Next you need to unpack it using the split_bootimg perl script which I found in this tutorial.

That produced output like this:
$ ./ boot.img
Page size: 2048 (0x00000800)
Kernel size: 2206592 (0x0021ab80)
Ramdisk size: 167182 (0x00028d0e)
Second size: 0 (0x00000000)
Board name: 
Command line: no_console_suspend=1 msmsdcc_sdioirq=1 wire.search_count=5
Writing boot.img-kernel ... complete.
Writing boot.img-ramdisk.gz ... complete.

Next, you need mkbootimg. Supposedly you can use "fastboot flash:raw" to avoid this, but it didn't work for me. mkbootimg comes with the (multi-gigabyte) android sources, so I ended up downloading a pre-compiled mkbootimg binary, which made me feel dirty, but saved me many hours of downloading and compiling.

Constructing the right command line for mkbootimg was a pain, but eventually I was able to build a my-boot.img identical to the original:

./mkbootimg --kernel boot.img-kernel --ramdisk boot.img-ramdisk.gz -o my-boot.img --cmdline 'no_console_suspend=1 msmsdcc_sdioirq=1 wire.search_count=5' --base 0x20000000

The boot.img-kernel and boot.img-ramdisk.gz came from split_bootimg, as did the --cmdline string. The "--base 0x20000000" is specific to the N1 (aka nexus one aka HTC passion).

Once you get the boot.img constructed properly, reboot into the bootloader by holding down the trackball while you boot (or use "adb reboot-bootloader"). Then:
$ sudo ./fastboot flash boot my-boot.img
$ sudo ./fastboot reboot

If you get it wrong, your phone will hang at the screen with the unlocked padlock forever. Pull the battery to cold boot and reboot into the bootloader again.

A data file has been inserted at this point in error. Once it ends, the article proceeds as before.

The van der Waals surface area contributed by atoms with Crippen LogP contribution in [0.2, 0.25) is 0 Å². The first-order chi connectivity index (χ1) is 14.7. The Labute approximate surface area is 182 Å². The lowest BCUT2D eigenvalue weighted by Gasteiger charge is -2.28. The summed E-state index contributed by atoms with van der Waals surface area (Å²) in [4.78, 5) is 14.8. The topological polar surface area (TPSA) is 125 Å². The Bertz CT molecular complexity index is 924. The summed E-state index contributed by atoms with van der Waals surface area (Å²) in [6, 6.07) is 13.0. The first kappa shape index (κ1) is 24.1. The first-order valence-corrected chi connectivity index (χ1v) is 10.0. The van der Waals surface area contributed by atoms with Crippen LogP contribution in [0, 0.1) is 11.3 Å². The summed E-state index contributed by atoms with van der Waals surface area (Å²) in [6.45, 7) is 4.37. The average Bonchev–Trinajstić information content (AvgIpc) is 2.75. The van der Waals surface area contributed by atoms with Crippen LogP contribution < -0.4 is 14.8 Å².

(Nexus One / HTC Passion): If that worked, you may find that "wifi" under Settings... on the phone just says "error". That's because the bcm4329.ko kernel module doesn't match the kernel version.

Here's the bcm4329.ko that matches this 2.6.32 kernel (which has the serial port enabled).

The kernel module lives in /system/lib/modules/. The /system filesystem was mounted read-only on my phone, so from the root shell on my phone (adb shell) I remounted it read-write and then backed up the original kernel module, so that I can switch back to the old kernel if I need to:
# mount -oremount,rw /system
# cp /system/lib/modules/bcm4329.ko /sdcard/bcm4329.ko-orig

Then I copied over the file with "adb push bcm4329.ko /system/lib/modules/", then remounted /system back to read-only:
# mount -oremount,ro /system

It started working immediately.

Sunday, August 15, 2010

Giving native Android C apps access to the Android API through SL4A

UPDATE: this is slightly more mature now. Check out